July 28, 2012 § Leave a comment
So, yeah. Yesterday (just before I went to see The Dark Knight Rises) my 12 (almost 13) year-old sister told me she had never seen any of the Batman films. And not just the new ones, but the old ones as well. It’s a concept I can’t quite grasp – probably because I grew up watching the Tim Burton version, on the telly on Saturday afternoons, or because I was slightly obsessed with Arnold Schwarzenegger back in the day so I watched that horrible one-we-shall-not-name far too many times before Batman’s nipples started bothering me.
Batman is probably my favourite superhero. We can go into the argument that ‘he’s not really a superhero because he doesn’t have super powers’. Well, fuck off. His super power is that he’s filthy rich and super intelligent and shut up because it does count.
It’s not just because Batman was darker and more mysterious than other superheroes, that came later, because I read the comics and paid attention to the story. Back when I was around 10 years-old (that’s the 90s by the way), Batman had a few movies out there, the brilliant Batman: The Animated Series and I occasionally caught up the old 60s TV show on late nights (along with Wonder Woman with Lynda Carter and the Hulk series). Good times.
I guess it was all a bit of determinism why I became to be a Batman fan as I was exposed to it so much. Also, I was a bit of a morbid teenager, I was very (and by very, I mean very) fond of Jack the Ripper stuff, Agatha Christie’s books as well as Sherlock Holmes’ stories. So maybe because Batman had a bit of detective to himself, I liked him so much.
It’s weird then, to realize that my sister (who is right now watching Batman Begins – courtesy of my DVD collection) will not experience the Tim Burton movies which I truly believe led the way to the superhero franchises of today. She will never have chills going down her spine whenever she sees a dead fish because she remembers the Penguin eating a raw one in the scene that has disturbed me the most in all of the Batman movies so far. She will have Anne Hathaway’s badass Catwoman, but not the sexy goddess that was Pfeiffer (therefore it’s unlikely she will dream of having a vinyl catsuit and vinyl boots to go along like I did – and yes I eventually bought vinyl boots but never wore them). But hey, at least she won’t have Batman with nipples (although I admit I love the Batcard joke in the Batman & Robin movie). She will have brilliant the Heath Ledger as the Joker, which I truly believe owned up to the character more than Jack Nicholson ever did when it comes to making me scared or nervous (and I was a child then, so allegedly easier impressed).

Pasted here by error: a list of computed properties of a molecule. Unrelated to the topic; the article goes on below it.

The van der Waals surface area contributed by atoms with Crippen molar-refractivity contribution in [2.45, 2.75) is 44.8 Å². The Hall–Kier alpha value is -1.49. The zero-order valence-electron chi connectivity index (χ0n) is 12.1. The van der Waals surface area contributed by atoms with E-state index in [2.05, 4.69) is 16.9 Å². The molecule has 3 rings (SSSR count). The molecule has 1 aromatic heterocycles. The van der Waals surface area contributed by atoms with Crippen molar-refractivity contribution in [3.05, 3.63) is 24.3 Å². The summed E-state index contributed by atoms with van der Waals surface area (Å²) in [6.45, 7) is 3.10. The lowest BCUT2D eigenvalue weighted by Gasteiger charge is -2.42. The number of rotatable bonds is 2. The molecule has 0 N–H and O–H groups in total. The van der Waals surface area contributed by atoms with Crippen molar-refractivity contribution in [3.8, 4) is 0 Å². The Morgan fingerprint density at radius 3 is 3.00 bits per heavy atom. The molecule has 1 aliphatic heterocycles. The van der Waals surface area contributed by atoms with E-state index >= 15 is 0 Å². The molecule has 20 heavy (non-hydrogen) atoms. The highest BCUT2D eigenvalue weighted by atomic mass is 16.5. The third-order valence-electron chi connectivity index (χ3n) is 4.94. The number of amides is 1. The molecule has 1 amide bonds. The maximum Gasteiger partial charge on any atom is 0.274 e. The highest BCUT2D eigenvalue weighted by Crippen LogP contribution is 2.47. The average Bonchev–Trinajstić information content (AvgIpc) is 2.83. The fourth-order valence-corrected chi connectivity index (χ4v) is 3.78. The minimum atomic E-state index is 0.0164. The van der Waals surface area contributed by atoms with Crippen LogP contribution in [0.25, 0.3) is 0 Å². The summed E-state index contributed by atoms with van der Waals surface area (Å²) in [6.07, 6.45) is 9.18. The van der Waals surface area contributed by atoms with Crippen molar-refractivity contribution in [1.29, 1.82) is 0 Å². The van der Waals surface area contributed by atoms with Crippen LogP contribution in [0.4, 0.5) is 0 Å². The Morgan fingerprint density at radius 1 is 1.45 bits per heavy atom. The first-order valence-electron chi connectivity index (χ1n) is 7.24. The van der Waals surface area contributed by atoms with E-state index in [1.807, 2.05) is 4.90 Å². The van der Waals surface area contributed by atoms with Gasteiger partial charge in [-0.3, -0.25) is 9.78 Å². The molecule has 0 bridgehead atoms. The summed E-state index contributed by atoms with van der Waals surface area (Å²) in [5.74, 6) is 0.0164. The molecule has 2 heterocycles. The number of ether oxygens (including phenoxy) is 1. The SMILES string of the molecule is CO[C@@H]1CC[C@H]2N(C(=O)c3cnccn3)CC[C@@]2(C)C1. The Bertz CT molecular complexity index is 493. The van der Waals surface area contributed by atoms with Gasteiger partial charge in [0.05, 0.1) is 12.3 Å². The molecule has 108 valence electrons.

Much to my sadness, it reflects a sad reality: my Star Wars was that of the Phantom Menace. My dad (thank FUCK) was a fan of the old ones and made me watch it, but after went on raving afterwards about how the originals were better and I went there and watched the old ones before Episodes II and III came out. Thankfully, my sister has gotten the better of from this similar situations, because she has the Nolan brilliance to show her who Batman is in the big screen and all I got was fucking Jar Jar Binks.
PS.: Proud geek daughter fact: my dad took my mom to a Star Wars-all nighter for their first date.
July 11, 2012 § Leave a comment
‘Immortals don’t die, child. It’s not possible. The day the universe blows up in pieces, maybe they will vanish. Yet, they will not die. They continue to live in a different dimension.’
‘But when the universe explodes, they won’t have bodies anymore.’